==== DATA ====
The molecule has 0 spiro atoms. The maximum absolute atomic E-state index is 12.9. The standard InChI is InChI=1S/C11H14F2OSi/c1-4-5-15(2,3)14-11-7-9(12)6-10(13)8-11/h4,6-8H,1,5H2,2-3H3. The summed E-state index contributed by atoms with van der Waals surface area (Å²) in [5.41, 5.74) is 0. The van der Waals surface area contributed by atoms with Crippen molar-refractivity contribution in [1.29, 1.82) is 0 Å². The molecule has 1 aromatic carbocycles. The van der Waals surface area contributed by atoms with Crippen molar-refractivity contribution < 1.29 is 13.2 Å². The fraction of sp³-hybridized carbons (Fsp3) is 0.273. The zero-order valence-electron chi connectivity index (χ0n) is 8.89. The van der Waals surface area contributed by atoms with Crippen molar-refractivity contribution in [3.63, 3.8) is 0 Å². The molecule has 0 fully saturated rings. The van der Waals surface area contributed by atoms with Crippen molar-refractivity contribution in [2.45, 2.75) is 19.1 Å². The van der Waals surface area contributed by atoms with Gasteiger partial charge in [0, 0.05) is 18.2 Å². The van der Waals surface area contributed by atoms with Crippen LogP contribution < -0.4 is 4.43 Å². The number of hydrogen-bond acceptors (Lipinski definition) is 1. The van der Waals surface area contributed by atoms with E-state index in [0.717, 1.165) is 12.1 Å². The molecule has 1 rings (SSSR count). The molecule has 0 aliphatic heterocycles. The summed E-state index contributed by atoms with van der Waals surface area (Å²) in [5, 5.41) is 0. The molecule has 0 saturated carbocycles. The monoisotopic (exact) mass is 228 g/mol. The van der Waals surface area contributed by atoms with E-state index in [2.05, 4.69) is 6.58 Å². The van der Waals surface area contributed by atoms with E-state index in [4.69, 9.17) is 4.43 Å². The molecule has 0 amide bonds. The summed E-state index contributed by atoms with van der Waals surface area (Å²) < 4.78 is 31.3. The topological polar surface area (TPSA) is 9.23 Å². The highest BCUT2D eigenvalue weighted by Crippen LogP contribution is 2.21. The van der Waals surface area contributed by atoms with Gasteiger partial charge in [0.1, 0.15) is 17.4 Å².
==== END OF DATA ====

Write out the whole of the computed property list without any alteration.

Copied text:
The molecule has 0 spiro atoms. The maximum absolute atomic E-state index is 12.9. The standard InChI is InChI=1S/C11H14F2OSi/c1-4-5-15(2,3)14-11-7-9(12)6-10(13)8-11/h4,6-8H,1,5H2,2-3H3. The summed E-state index contributed by atoms with van der Waals surface area (Å²) in [5.41, 5.74) is 0. The van der Waals surface area contributed by atoms with Crippen molar-refractivity contribution in [1.29, 1.82) is 0 Å². The molecule has 1 aromatic carbocycles. The van der Waals surface area contributed by atoms with Crippen molar-refractivity contribution < 1.29 is 13.2 Å². The fraction of sp³-hybridized carbons (Fsp3) is 0.273. The zero-order valence-electron chi connectivity index (χ0n) is 8.89. The van der Waals surface area contributed by atoms with Crippen molar-refractivity contribution in [3.63, 3.8) is 0 Å². The molecule has 0 fully saturated rings. The van der Waals surface area contributed by atoms with Crippen molar-refractivity contribution in [2.45, 2.75) is 19.1 Å². The van der Waals surface area contributed by atoms with Gasteiger partial charge in [0, 0.05) is 18.2 Å². The van der Waals surface area contributed by atoms with Crippen LogP contribution < -0.4 is 4.43 Å². The number of hydrogen-bond acceptors (Lipinski definition) is 1. The van der Waals surface area contributed by atoms with E-state index in [0.717, 1.165) is 12.1 Å². The molecule has 1 rings (SSSR count). The molecule has 0 aliphatic heterocycles. The summed E-state index contributed by atoms with van der Waals surface area (Å²) in [5, 5.41) is 0. The molecule has 0 saturated carbocycles. The monoisotopic (exact) mass is 228 g/mol. The van der Waals surface area contributed by atoms with E-state index in [2.05, 4.69) is 6.58 Å². The van der Waals surface area contributed by atoms with E-state index in [4.69, 9.17) is 4.43 Å². The molecule has 0 amide bonds. The summed E-state index contributed by atoms with van der Waals surface area (Å²) < 4.78 is 31.3. The topological polar surface area (TPSA) is 9.23 Å². The highest BCUT2D eigenvalue weighted by Crippen LogP contribution is 2.21. The van der Waals surface area contributed by atoms with Gasteiger partial charge in [0.1, 0.15) is 17.4 Å².